Why is it that people on your side keep insisting, against what their own documents say, that it's merely an obscure law school idea?

              1. OK, then here is what CRT is: 'the policy status quo favors connected white dudes over others, allowing policies to be discriminatory in implementation without explicit rules.'

                Here is what it is not: 'White people are responsible for everything evil in society and all white people should be considered white supremacists and terrorists while minorities can do nothing wrong.'

                Works for you?

                1. Then why does the left go nuts when somebody passes a law prohibiting public schools from teaching that 'White people are responsible for everything evil in society and all white people should be considered white supremacists and terrorists while minorities can do nothing wrong.'?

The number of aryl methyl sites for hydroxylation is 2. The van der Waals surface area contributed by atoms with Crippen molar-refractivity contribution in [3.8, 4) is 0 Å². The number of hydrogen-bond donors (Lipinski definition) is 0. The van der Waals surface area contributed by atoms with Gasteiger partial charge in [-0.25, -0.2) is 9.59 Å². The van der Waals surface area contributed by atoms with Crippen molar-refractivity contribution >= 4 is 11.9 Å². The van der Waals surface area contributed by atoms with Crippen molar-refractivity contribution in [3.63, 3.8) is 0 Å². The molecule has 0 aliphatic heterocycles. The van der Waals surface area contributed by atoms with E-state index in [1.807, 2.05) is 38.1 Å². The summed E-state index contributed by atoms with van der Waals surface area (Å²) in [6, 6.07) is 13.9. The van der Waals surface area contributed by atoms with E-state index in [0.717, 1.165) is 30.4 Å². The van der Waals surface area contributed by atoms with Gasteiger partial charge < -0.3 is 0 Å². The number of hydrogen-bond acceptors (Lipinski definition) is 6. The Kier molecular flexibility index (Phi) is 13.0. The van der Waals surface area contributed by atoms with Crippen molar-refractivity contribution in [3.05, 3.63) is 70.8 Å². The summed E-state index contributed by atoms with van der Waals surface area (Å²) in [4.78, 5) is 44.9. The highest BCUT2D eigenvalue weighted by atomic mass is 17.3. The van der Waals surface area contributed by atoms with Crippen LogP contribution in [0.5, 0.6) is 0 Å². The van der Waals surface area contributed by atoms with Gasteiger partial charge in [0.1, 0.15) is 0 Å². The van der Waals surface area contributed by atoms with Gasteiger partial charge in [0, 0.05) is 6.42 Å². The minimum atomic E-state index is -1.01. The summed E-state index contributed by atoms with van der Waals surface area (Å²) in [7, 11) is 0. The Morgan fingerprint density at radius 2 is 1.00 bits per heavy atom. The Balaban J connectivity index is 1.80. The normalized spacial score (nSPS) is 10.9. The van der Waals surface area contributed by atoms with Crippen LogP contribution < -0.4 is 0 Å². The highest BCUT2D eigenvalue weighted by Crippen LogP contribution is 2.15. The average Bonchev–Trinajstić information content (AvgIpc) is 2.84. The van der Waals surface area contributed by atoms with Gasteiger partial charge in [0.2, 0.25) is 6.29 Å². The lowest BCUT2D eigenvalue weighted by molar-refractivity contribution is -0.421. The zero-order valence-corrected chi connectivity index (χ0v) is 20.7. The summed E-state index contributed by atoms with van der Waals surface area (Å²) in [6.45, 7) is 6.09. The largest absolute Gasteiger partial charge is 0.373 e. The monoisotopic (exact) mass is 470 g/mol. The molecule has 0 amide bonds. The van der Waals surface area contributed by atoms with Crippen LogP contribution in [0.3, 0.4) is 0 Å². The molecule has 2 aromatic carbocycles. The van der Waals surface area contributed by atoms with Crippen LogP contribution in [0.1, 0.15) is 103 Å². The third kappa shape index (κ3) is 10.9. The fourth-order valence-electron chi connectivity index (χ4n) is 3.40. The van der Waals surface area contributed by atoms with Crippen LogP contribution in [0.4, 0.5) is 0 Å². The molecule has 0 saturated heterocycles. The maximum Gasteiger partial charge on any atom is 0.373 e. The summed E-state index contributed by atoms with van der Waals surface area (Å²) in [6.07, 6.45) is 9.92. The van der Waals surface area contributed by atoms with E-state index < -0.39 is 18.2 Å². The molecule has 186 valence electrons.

These anti-CRT laws the left hates don't generally say "You can't teach CRT". They specify that you can't teach the doctrines you're claiming aren't really CRT.

                  1. Because what the bills does and what Republicans (and Democrats) say what the bill does are two different things.

                    You're uncritically taking the GOP view and thinking you have now owned the libs. I encourage you to read some countervailing analysis.

                    1. I actually linked to the text of the bill, Sarcastro. Twice now.

                    2. Good news! I responded to both of those.

        2. So, are white students "asked to acknowledge" their privilege, or do they simply have to listen to the teacher/presenter "utter[] [the] truth" that whites are privileged?